Books. Bikes. Boomsticks.
"The right to buy weapons is the right to be free." -A.E. van Vogt
The J frames are always so cute, I always wonder what they want to be when they grow up.
Its not true "bag-o-gun" unless all the trigger, hammer etc parts are out too.
I'm enjoying this narration of your trip to the gunsmithing & retail establishment. It is bringing back many old memories.One of the favorites and I'm sure you've seen it, too...said J-frame (or any firearm, for that matter) with the baggie of parts held in the other hand, the owner wistfully wondering if you can make it all better. Many times the baggie would have been missing one or two crucial parts, as well as for some reason including a few parts that definitely didn't go with that gun.In the case of the small revolver - although in my mind it was a Detective Special - the baggie of parts presentation was made on behalf of a mechanically-inept owner who was merely trying to fit a pair of Pachmayr grips...and failed. How all the parts came to be dislodged from said revolver, I'll never know. But I do remember that regardless of swearing that "that's everything" by the owner, they weren't all there.The real gunsmith behind the counter had a price list that was usually hidden from public view: "$10.00/hour; $20.00/hour if you watch; $30.00/hour if you help; $40.00/hour if you worked on it first". Rates have certainly changed but I'll bet the pricing structure hasn't.
Looks like there are too many prts on the bench for that revolver.Plus, the calculator needs to be turned on in order to work effectively.
Looks like there are too many parts on the bench for that revolver.Plus, the calculator needs to be turned on in order to work effectively.
Our pistol in a bag was most often a Ruger MK II or III.A sad panda would hand it to me, I would smile and handed it to our three handed gunsmith.Gerry
Working on a BCG or end shake problem???
Fitting a new cylinder. Someone had killed the old one with a Dremel tool.
"Fitting a new cylinder. Someone had killed the old one with a Dremel tool"But.....but.....all real operators have chamferd charge holes on their 2nd BUG.
Worth saving - no lock zit!
Cheer up, Tam. At least it ain't a pre-War Colt M1917 that someone Fitz'd up.
The most gratifying part is when you finish reassembling it and there are parts left over.
Oh... NOT good...Screws missing???
WillAbout a Fitzed up M1917, if it was fitzed by Fitz, would that make it all better?: )The Dremel tool- enemy of sears, trigger notches, square holes and proper chamber dimensions- was just a "quick polish"RegardsGKT
What was Cletus attempting to accomplish?
Brilliant stuff.Always thought it would be interesting to pay a homeless person to knock on the doors of ten holier-than-thou elitist liberal/collectivists, asking them to give up half of their wealth so things would be more "fair and equitable." Wonder how many would consent?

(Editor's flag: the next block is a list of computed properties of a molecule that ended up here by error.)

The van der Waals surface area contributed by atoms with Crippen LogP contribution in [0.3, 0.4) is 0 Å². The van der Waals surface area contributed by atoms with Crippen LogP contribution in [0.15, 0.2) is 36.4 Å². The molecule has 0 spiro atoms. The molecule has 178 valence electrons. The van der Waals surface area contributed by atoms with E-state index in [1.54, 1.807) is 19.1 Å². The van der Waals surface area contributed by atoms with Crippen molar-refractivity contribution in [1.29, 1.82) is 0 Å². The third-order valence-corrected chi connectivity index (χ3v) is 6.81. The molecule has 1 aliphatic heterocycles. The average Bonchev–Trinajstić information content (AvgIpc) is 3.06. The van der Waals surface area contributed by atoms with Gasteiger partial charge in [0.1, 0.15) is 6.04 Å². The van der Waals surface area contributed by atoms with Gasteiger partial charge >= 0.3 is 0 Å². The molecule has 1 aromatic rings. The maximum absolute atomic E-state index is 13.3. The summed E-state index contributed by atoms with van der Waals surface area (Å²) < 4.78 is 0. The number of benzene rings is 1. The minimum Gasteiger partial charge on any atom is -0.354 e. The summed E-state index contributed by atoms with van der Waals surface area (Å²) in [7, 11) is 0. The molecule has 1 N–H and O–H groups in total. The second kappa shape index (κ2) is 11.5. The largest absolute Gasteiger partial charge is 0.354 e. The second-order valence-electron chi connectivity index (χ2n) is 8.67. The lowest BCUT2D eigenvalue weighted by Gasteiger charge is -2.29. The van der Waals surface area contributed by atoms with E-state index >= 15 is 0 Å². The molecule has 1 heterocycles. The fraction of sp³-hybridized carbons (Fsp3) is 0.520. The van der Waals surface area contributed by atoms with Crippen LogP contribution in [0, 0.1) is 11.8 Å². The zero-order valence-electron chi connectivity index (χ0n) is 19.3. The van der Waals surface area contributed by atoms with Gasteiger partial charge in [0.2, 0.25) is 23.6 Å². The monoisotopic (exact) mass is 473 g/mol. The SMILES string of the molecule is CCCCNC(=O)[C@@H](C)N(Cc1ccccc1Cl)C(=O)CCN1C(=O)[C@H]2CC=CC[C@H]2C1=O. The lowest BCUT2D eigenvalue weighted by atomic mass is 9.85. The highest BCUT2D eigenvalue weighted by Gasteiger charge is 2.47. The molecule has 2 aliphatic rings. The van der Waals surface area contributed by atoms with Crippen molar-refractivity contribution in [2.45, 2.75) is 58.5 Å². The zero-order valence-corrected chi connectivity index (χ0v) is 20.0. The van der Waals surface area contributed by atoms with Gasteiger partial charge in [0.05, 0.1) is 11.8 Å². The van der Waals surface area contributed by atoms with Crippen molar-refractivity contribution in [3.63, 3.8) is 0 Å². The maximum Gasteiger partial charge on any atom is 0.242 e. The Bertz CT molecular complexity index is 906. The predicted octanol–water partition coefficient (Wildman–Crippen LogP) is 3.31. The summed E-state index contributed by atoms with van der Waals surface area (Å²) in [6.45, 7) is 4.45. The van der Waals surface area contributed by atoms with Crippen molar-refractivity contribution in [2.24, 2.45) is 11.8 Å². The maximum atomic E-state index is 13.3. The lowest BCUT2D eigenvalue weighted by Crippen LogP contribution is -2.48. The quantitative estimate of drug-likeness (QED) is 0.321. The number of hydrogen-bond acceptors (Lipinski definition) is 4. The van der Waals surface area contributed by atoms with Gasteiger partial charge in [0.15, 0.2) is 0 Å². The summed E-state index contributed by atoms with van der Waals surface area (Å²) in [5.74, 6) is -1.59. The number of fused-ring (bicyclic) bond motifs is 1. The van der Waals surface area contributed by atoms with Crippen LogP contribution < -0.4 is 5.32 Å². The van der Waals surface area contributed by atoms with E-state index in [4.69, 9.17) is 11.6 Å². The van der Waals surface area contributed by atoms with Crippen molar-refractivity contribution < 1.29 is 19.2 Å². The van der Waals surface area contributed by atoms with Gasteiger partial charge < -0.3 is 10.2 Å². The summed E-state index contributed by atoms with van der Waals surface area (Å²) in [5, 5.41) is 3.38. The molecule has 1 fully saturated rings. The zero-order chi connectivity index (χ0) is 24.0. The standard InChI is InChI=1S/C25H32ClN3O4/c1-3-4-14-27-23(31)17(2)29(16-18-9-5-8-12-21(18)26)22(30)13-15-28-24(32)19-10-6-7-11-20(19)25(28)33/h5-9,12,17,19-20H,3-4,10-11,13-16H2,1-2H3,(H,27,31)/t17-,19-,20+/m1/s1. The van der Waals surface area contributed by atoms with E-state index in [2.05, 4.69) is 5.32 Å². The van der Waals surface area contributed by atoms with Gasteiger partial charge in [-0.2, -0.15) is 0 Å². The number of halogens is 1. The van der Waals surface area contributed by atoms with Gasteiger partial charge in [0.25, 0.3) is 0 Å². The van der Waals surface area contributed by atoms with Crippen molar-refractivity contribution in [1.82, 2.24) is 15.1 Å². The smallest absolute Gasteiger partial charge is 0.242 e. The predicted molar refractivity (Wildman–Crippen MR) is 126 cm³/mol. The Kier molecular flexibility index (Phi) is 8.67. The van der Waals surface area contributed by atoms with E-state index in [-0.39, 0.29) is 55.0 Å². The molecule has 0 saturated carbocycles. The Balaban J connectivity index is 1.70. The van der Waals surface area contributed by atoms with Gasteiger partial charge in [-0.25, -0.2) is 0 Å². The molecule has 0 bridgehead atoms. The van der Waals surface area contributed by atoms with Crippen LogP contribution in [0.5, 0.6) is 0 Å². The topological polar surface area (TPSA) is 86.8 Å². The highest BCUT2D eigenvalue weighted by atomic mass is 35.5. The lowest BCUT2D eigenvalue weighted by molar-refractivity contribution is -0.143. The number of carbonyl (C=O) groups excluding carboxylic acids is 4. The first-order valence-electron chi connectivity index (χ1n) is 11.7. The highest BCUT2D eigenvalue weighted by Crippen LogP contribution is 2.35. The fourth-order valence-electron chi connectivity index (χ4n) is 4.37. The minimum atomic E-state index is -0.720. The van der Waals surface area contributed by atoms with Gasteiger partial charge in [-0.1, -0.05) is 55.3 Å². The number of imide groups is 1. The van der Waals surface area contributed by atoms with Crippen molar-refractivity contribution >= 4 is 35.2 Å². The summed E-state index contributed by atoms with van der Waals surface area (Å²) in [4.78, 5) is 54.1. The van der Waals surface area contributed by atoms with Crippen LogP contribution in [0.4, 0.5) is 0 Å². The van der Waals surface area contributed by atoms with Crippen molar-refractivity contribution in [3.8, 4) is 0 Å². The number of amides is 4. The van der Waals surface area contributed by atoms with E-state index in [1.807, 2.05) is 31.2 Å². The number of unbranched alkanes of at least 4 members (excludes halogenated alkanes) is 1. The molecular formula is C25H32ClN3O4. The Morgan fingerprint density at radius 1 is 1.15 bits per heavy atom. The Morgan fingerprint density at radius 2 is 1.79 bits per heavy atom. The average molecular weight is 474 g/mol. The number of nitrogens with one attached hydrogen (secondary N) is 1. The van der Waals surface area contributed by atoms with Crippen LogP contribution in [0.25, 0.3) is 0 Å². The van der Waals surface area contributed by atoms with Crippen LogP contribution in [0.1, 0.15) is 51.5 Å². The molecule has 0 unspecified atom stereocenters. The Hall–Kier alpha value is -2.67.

Like an idiot I have been there and done that myself years ago. It took me a long time and owning some finer guns to learn where my skill level stops. I even did the Dremel thing once, I am sorry to say. I chased small springs around the carpet floor in my extra bed/gun room and I paid my tuition price to learn where to stop before I needed the bag for my parts to go to the gun shop.My rules now are to go on line and learn how to take down a specific gun for cleaning and go no further than the cleaning process. I alway knew to leave triggers alone and now I am more than happy to pay a good gunsmith for quality work on most everything beyond routine maintenance . I also try to allow enough time for my work to get in line and get finished. The time to take a gun in is right when you return after it screws up on a hunting trip. Not just before your next trip out. Shooting pheasants with snow on the ground my o/u shogun decided to only shoot the top barrel due to a few thousand rounds over about eight years and some old cold oil sticking up the innards. Glad I had a backup gun available.Anyway I understand and support the special gunsmith "in the bag" pricing and my "go no further zone, especially on revolvers."
A long time ago, I posted a question on THR about my just-purchased used Ruger GP100, which locked up if fired rapidly.I had disassembled the trigger mechanism, following instructions found on the internet, and determined there was a bent piece that needed to be an unbent piece by comparing what I saw to an exploded drawing of the Ruger.I got called all sorts of names for daring to take apart my own property, because apparently my middle name was really Bubba or Cletus, unbeknownst to me.Tam appeared on that thread and basically suggested, in a kind tome of comment, professional help rather than me using a rubber t pieced. I agreed, because I already thought that and, well, TAM.Ruger did the repair for free, (yippee), and I've been happy with my heavyweight hammer of a 6 shooter ever since.So thanks again, Tam, for not belittling the honest efforts of a gun owner to try to understand something about a gun, while also offering sound advice.That said, why did Cletus leave the cylinder release on the frame? Did he run out of screwdrivers?
mikee,*blush*The gun in the picture didn't come in disassembled. The only thing Bob took out of it is the crane/cylinder assembly to fit the new cylinder.
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